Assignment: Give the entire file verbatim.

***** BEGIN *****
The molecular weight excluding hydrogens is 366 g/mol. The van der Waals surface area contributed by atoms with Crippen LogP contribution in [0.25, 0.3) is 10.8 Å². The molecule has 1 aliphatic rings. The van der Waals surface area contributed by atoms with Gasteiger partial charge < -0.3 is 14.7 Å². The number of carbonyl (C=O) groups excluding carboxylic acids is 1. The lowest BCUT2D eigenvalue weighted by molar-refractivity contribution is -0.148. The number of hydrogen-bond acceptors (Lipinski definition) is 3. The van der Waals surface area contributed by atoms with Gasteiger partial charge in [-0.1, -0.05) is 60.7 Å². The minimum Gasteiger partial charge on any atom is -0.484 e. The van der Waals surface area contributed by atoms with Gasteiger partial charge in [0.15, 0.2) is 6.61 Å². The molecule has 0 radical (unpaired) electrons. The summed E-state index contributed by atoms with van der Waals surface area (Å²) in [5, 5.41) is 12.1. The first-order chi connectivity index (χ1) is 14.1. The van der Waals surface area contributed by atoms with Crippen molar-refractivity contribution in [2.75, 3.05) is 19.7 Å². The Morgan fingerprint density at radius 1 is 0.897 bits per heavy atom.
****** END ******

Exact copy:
The molecular weight excluding hydrogens is 366 g/mol. The van der Waals surface area contributed by atoms with Crippen LogP contribution in [0.25, 0.3) is 10.8 Å². The molecule has 1 aliphatic rings. The van der Waals surface area contributed by atoms with Gasteiger partial charge < -0.3 is 14.7 Å². The number of carbonyl (C=O) groups excluding carboxylic acids is 1. The lowest BCUT2D eigenvalue weighted by molar-refractivity contribution is -0.148. The number of hydrogen-bond acceptors (Lipinski definition) is 3. The van der Waals surface area contributed by atoms with Gasteiger partial charge in [-0.1, -0.05) is 60.7 Å². The minimum Gasteiger partial charge on any atom is -0.484 e. The van der Waals surface area contributed by atoms with Gasteiger partial charge in [0.15, 0.2) is 6.61 Å². The molecule has 0 radical (unpaired) electrons. The summed E-state index contributed by atoms with van der Waals surface area (Å²) in [5, 5.41) is 12.1. The first-order chi connectivity index (χ1) is 14.1. The van der Waals surface area contributed by atoms with Crippen molar-refractivity contribution in [2.75, 3.05) is 19.7 Å². The Morgan fingerprint density at radius 1 is 0.897 bits per heavy atom.